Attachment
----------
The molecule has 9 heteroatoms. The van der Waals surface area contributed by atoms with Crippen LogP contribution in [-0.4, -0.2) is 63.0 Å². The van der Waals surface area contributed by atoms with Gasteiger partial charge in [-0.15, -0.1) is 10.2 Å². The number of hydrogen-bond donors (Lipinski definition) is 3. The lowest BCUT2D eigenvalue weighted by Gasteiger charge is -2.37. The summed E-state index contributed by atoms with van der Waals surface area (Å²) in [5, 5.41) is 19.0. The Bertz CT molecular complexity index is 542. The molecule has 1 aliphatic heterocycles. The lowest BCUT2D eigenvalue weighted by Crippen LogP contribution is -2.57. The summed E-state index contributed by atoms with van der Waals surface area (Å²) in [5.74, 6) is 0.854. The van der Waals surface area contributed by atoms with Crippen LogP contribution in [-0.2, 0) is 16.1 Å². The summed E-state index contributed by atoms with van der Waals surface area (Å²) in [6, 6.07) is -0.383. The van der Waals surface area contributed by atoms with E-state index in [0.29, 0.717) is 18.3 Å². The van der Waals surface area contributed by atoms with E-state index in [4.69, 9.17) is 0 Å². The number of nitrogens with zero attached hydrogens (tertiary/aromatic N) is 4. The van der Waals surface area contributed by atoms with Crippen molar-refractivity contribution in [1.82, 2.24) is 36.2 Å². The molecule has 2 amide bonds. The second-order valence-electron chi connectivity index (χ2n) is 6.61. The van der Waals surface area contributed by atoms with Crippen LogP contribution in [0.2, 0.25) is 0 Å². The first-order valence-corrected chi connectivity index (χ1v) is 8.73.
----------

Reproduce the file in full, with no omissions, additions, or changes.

The molecule has 9 heteroatoms. The van der Waals surface area contributed by atoms with Crippen LogP contribution in [-0.4, -0.2) is 63.0 Å². The van der Waals surface area contributed by atoms with Gasteiger partial charge in [-0.15, -0.1) is 10.2 Å². The number of hydrogen-bond donors (Lipinski definition) is 3. The lowest BCUT2D eigenvalue weighted by Gasteiger charge is -2.37. The summed E-state index contributed by atoms with van der Waals surface area (Å²) in [5, 5.41) is 19.0. The Bertz CT molecular complexity index is 542. The molecule has 1 aliphatic heterocycles. The lowest BCUT2D eigenvalue weighted by Crippen LogP contribution is -2.57. The summed E-state index contributed by atoms with van der Waals surface area (Å²) in [5.74, 6) is 0.854. The van der Waals surface area contributed by atoms with Crippen LogP contribution in [-0.2, 0) is 16.1 Å². The summed E-state index contributed by atoms with van der Waals surface area (Å²) in [6, 6.07) is -0.383. The van der Waals surface area contributed by atoms with E-state index in [0.29, 0.717) is 18.3 Å². The van der Waals surface area contributed by atoms with E-state index in [4.69, 9.17) is 0 Å². The number of nitrogens with zero attached hydrogens (tertiary/aromatic N) is 4. The van der Waals surface area contributed by atoms with Crippen molar-refractivity contribution in [1.82, 2.24) is 36.2 Å². The molecule has 2 amide bonds. The second-order valence-electron chi connectivity index (χ2n) is 6.61. The van der Waals surface area contributed by atoms with Crippen LogP contribution in [0.2, 0.25) is 0 Å². The first-order valence-corrected chi connectivity index (χ1v) is 8.73.